Barrier Cream

Aston Rayfield

Cleantalk Member
Hi, This probably should be on the healh and safety forum but I was wondering if anyone uses barrier cream. I ask as my hands can get to be quite dry etc after either using the hand mit or towling if I'm doing a lot of stairs.. I was thinking of rubber gloves but there must be someting better... cheers Chaps.

Ken Wainwright

Cleantalker Veteran
Wearing nitrile (rubber) gloves should be a given. Do it!

Barrier cream is something I frequently applied but still wore my gloves. Apply it well in advance as it may be sticky and uncomfortable inside your gloves if you don't.

Also, every couple of days, turn your gloves inside out and put them on. Now wash them well as though washing your hands. Leave to be totally dry before returning them to use.

Safe and happy hand washing:smile:

Garry Neilson

Cleantalk Member
Cheap cotton gloves with disposable gloves over the top, just wash them after each day or buy cheaper washing up gloves you can get packs of 10 or 12 of heavier duty ones for using the mitt. I tend to use my Showa nitrile ones for carpet cleaning as they are waterproof all round and not just the palms and my hands do not sweat too badly.

Ken Wainwright

Cleantalker Veteran
I wouldn't be using disposable gloves Paul but the tougher, full size "Marigold" style of glove. They can last for several months.

Safe and happy hand care :smile:

Craig Watt

New Cleantalker
Interesting subject.

After 20+ years in the offshore industry this is still a subject which divides the pro-barrier and anti-barrier cream camps.

Drill crews, 12 hours a day with their cuffs soaked in oil-base mud which leads to some serious rashes on the wrists. Some people swear by using barrier cream whilst others refuse point blank claiming that it actually causes irritation to occur.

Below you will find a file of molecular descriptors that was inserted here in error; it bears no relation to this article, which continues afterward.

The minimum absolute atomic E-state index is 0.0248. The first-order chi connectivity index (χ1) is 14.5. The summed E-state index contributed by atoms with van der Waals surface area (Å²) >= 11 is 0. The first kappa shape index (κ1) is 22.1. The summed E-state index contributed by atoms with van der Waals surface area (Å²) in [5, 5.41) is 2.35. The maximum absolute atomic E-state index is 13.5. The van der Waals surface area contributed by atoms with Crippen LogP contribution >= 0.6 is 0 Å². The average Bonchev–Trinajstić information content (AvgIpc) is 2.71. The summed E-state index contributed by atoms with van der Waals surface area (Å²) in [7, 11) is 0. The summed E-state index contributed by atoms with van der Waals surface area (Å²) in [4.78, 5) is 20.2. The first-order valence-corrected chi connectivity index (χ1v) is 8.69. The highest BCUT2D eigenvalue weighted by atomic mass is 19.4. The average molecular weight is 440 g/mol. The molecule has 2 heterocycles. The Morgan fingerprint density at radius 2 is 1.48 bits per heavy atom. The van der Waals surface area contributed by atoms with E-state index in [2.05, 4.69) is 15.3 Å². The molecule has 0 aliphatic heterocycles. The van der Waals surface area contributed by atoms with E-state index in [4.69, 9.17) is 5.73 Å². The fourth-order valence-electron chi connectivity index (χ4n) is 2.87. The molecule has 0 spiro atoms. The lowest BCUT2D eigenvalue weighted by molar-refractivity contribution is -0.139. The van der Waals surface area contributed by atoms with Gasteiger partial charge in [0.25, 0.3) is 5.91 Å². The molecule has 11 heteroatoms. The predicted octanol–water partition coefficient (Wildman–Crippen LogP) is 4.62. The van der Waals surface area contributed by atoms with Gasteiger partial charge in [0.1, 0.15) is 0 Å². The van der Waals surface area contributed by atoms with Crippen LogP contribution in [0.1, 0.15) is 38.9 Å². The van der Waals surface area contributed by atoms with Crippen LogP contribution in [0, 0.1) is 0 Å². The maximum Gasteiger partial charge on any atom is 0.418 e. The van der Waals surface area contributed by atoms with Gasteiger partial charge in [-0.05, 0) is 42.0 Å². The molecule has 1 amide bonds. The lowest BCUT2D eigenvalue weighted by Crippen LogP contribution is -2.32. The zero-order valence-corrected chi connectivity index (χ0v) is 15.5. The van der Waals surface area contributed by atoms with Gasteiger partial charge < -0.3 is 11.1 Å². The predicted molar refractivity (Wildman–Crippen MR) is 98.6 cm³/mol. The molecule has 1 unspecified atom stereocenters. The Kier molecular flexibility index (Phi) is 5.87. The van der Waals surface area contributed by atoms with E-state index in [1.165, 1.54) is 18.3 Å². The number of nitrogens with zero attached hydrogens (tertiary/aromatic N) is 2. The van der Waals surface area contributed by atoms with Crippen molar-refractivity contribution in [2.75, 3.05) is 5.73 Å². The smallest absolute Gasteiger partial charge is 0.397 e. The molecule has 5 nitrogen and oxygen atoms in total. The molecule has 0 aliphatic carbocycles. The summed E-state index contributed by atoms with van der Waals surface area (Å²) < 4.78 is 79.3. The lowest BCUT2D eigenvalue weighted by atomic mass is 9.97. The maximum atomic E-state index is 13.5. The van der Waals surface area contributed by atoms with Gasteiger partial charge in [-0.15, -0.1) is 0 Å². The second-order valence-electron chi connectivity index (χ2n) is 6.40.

Me personally, high quality nitrile gloves (such as black mamba) and heavy duty gloves on top.

Chantel ferguson

Cleantalk Member
I also have problems with dry hands I started wearing disposable type gloves (non latex type) and with having them on for long periods of time my hands would sweat and cause my hands to crack. Personally I use barrier cream, gloves when totally necessary, and a good hand cream when finished.

John Bolton

Cleantalker Veteran

I have a pack of thin, inexpensive cotton gloves to go inside disposable waterproof gloves to resolve the sweat issue.

(Search for "Cotton inner gloves")

David Lynch

Cleantalk Member
I wear disposable latex gloves while doing my oven cleans. Mainly to stop the detergent/degreaser taking the oils out my skin. I also buy LIDL handcream because I'm Scottish, and apply before, between and after jobs. Skins in reasonable shape.

Steve Porter

Cleantalker Veteran
Scotsman or not just have a look at the ingredients of that barrier cream (often easier to do this online as bottles can be misleading).
Sometimes physical cost can be more than the financial one

Just me being sceptical about what actually goes into my body